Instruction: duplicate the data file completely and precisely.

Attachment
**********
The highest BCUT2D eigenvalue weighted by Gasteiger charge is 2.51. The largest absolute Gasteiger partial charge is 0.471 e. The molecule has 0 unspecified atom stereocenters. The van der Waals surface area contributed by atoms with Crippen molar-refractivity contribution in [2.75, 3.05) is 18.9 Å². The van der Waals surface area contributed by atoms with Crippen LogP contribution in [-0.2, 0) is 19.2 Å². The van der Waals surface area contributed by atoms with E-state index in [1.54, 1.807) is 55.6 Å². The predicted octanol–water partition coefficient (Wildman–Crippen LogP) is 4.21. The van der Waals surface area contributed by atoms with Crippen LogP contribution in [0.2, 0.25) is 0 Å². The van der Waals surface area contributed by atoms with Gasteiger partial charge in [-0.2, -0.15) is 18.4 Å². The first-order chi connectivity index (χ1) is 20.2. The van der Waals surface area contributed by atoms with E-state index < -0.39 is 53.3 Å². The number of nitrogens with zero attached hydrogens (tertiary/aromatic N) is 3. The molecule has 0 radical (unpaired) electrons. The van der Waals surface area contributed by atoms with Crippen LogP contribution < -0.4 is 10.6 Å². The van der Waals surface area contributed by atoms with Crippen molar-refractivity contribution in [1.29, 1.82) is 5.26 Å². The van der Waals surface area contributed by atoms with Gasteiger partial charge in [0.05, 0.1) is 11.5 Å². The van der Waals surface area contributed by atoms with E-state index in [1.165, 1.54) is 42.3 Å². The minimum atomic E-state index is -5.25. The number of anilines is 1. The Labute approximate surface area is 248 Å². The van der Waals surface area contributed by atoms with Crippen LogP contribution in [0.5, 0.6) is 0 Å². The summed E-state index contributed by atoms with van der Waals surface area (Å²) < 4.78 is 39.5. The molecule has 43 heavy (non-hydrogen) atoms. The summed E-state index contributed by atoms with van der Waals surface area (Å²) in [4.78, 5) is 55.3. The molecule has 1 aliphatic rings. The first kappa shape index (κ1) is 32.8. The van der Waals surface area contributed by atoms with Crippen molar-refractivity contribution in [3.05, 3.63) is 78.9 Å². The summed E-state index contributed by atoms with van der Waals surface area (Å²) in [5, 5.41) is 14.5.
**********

The highest BCUT2D eigenvalue weighted by Gasteiger charge is 2.51. The largest absolute Gasteiger partial charge is 0.471 e. The molecule has 0 unspecified atom stereocenters. The van der Waals surface area contributed by atoms with Crippen molar-refractivity contribution in [2.75, 3.05) is 18.9 Å². The van der Waals surface area contributed by atoms with Crippen LogP contribution in [-0.2, 0) is 19.2 Å². The van der Waals surface area contributed by atoms with E-state index in [1.54, 1.807) is 55.6 Å². The predicted octanol–water partition coefficient (Wildman–Crippen LogP) is 4.21. The van der Waals surface area contributed by atoms with Crippen LogP contribution in [0.2, 0.25) is 0 Å². The van der Waals surface area contributed by atoms with Gasteiger partial charge in [-0.2, -0.15) is 18.4 Å². The first-order chi connectivity index (χ1) is 20.2. The van der Waals surface area contributed by atoms with E-state index < -0.39 is 53.3 Å². The number of nitrogens with zero attached hydrogens (tertiary/aromatic N) is 3. The molecule has 0 radical (unpaired) electrons. The van der Waals surface area contributed by atoms with Crippen LogP contribution < -0.4 is 10.6 Å². The van der Waals surface area contributed by atoms with Crippen molar-refractivity contribution in [1.29, 1.82) is 5.26 Å². The van der Waals surface area contributed by atoms with Gasteiger partial charge in [0.05, 0.1) is 11.5 Å². The van der Waals surface area contributed by atoms with E-state index in [1.165, 1.54) is 42.3 Å². The minimum atomic E-state index is -5.25. The number of anilines is 1. The Labute approximate surface area is 248 Å². The van der Waals surface area contributed by atoms with Crippen LogP contribution in [0.5, 0.6) is 0 Å². The summed E-state index contributed by atoms with van der Waals surface area (Å²) < 4.78 is 39.5. The molecule has 43 heavy (non-hydrogen) atoms. The summed E-state index contributed by atoms with van der Waals surface area (Å²) in [4.78, 5) is 55.3. The molecule has 1 aliphatic rings. The first kappa shape index (κ1) is 32.8. The van der Waals surface area contributed by atoms with Crippen molar-refractivity contribution in [3.05, 3.63) is 78.9 Å². The summed E-state index contributed by atoms with van der Waals surface area (Å²) in [5, 5.41) is 14.5.